Canopy Growth Stock Hasn’t Been This Low Since 2017 — Is Now the Time To Buy?

Canopy Growth (NASDAQ:CGC) stock began the week trading at a little more than $8 per share. The last time its shares were trading lower than that was during the fall of 2017. The pot stock has made early investors rich, but those who bought shares when Canada legalized marijuana in 2018 have lost big. 

Below, I’ll look at whether the stock is a good discounted buy or whether it’s too risky to buy and destined to fall lower.

People checking on plants in a greenhouse.

Image source: Getty Images

What’s gone wrong with the business?

A quick look at Canopy Growth’s financial statements show us the problem. Sales have been slowing down, and despite the company focusing more on the bottom line and shedding costs, it’s nowhere near profitability.

In the trailing 12 months, Canopy Growth has incurred a loss of more than 1.2 billion Canadian dollars. Its operating loss of CA$591 million during that period is nowhere near breakeven. It has burned through CA$437 million in cash from its day-to-day operating activities. And in its most recent quarter, for the period ending Sept. 30, 2021, the company failed to generate any year-over-year revenue growth, with sales of CA$131 million declining 3% from the prior-year period when the top line came in at more than CA$135 million.

Cash burn and a lack of profitability aren’t new problems for the sector, but at least during the sector’s infancy (Canada legalized marijuana in 2018), sales were growing and things looked great. In fiscal 2020 (Canopy Growth’s year ends in March), revenue of CA$399 million rose by 77%. In fiscal 2021, sales of CA$547 million rose at a slower rate of 37%. Now, over the trailing 12 months, revenue has totaled CA$569 million and it’s questionable whether fiscal 2022 will come in higher than the previous year.

For Canopy Growth investors, the one sobering thought may be that at least they haven’t been alone in their roller-coaster ride.

Other cannabis companies are struggling, too

If you look at the past year, shares of many large pot stocks are down big, especially when you consider that the S&P 500 has risen more than 20% over that time frame. But, unfortunately, Canopy Growth’s losses have been far deeper than its peers:

CGC Chart

CGC data by YCharts

In short, it’s been a dreadful time to be investing in the cannabis industry. Amid saturation and operating in a highly regulated cannabis market that offers next to no opportunity for advertising, top marijuana producers in Canada have found it difficult to generate consistent revenue growth. That’s led to growth investors looking elsewhere to add stocks to their portfolios.

The situation is so bad that a report from cannabis site MJBizDaily found that from 2018 to 2020, Canadian pot producers destroyed more than 447,000 kilograms of unpackaged dried cannabis because they are producing far more than they can sell. At just under 280,000 kilograms in 2020, that figure jumped 80% from the previous year.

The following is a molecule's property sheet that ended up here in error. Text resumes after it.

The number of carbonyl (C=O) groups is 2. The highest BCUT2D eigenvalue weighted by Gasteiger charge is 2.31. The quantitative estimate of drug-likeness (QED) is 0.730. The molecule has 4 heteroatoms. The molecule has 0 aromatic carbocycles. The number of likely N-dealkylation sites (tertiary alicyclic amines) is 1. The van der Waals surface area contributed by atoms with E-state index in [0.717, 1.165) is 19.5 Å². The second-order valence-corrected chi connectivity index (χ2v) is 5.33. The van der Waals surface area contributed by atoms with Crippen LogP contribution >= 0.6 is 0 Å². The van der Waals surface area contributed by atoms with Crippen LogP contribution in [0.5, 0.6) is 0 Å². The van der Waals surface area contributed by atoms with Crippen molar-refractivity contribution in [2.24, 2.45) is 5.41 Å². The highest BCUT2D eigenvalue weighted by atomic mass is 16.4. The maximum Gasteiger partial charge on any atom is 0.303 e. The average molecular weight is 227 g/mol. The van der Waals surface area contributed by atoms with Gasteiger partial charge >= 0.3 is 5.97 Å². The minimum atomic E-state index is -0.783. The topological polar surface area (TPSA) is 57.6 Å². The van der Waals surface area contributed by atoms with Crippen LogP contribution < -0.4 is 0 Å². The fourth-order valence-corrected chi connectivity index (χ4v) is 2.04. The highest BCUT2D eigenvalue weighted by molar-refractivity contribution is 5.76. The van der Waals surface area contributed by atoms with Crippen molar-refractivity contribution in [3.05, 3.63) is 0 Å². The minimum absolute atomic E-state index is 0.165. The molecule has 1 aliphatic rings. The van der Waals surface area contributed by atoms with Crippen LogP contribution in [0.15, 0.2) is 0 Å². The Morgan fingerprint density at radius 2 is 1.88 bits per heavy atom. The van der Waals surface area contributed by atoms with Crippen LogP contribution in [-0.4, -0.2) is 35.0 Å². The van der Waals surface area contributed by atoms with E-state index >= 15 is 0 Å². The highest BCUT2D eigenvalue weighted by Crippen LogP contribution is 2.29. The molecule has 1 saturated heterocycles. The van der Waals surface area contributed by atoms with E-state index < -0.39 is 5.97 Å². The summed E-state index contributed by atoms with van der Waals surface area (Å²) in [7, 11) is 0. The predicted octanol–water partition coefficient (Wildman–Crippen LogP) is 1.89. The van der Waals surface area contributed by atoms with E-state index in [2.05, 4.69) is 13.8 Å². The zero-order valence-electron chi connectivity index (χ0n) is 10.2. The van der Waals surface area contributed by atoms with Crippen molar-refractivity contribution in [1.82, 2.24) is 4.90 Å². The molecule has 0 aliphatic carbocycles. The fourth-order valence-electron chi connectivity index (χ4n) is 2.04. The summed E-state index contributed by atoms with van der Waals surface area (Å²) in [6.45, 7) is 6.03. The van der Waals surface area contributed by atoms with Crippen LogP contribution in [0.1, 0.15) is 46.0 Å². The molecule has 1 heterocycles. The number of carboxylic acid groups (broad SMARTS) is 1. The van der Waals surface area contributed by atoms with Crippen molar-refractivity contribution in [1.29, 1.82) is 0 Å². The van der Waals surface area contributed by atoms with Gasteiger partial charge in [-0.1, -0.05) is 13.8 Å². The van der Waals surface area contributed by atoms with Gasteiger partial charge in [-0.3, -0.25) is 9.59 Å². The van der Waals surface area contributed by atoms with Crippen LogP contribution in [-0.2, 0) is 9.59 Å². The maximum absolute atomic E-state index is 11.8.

Its focus is on the U.S. market

The big advantage Canopy Growth has over its peers is that it is in a great position to penetrate the U.S. market, assuming that the country eventually opens up and legalizes marijuana. The pot producer has multiple deals in place to expand in the U.S. once it gets the green light to do so, including its pending acquisition of multi-state marijuana operator Acreage Holdings. It also recently announced that it is looking to buy Wana Brands, which it says is, “the #1 cannabis edibles brand in North America.”

Plus, it has a key investor and partner in beer maker Constellation Brands that owns a 38.6% stake in its business and that has plenty of incentive to help keep Canopy Growth afloat if it continues to bleed cash. But for the time being, that shouldn’t be an issue as the pot producer has CA$2 billion in cash and short-term investments as of its most recent quarterly results.

Is Canopy Growth worth the risk?

In the near term, there’s definitely the potential for Canopy Growth stock to fall even further down, especially with growth stocks under fire in recent months and investors becoming concerned about rising interest rates. Only if you’re willing to wait for the U.S. market to open up for Canopy Growth — which could take several years, despite the company’s optimism — should you consider holding this stock. At a multiple of more than seven times revenue, it still trades at a higher premium than rivals Tilray and Aurora Cannabis, which investors are paying just four and six times their sales for, respectively. 

Canopy Growth is a risky investment to hold and while its low price may be tempting, it wouldn’t be surprising for things to get even worse before they get better. And unless you’re willing to hang for what could be a long and bumpy ride, you may be better off looking at more promising growth stocks to invest in right now.

This article represents the opinion of the writer, who may disagree with the “official” recommendation position of a Motley Fool premium advisory service. We’re motley! Questioning an investing thesis — even one of our own — helps us all think critically about investing and make decisions that help us become smarter, happier, and richer.



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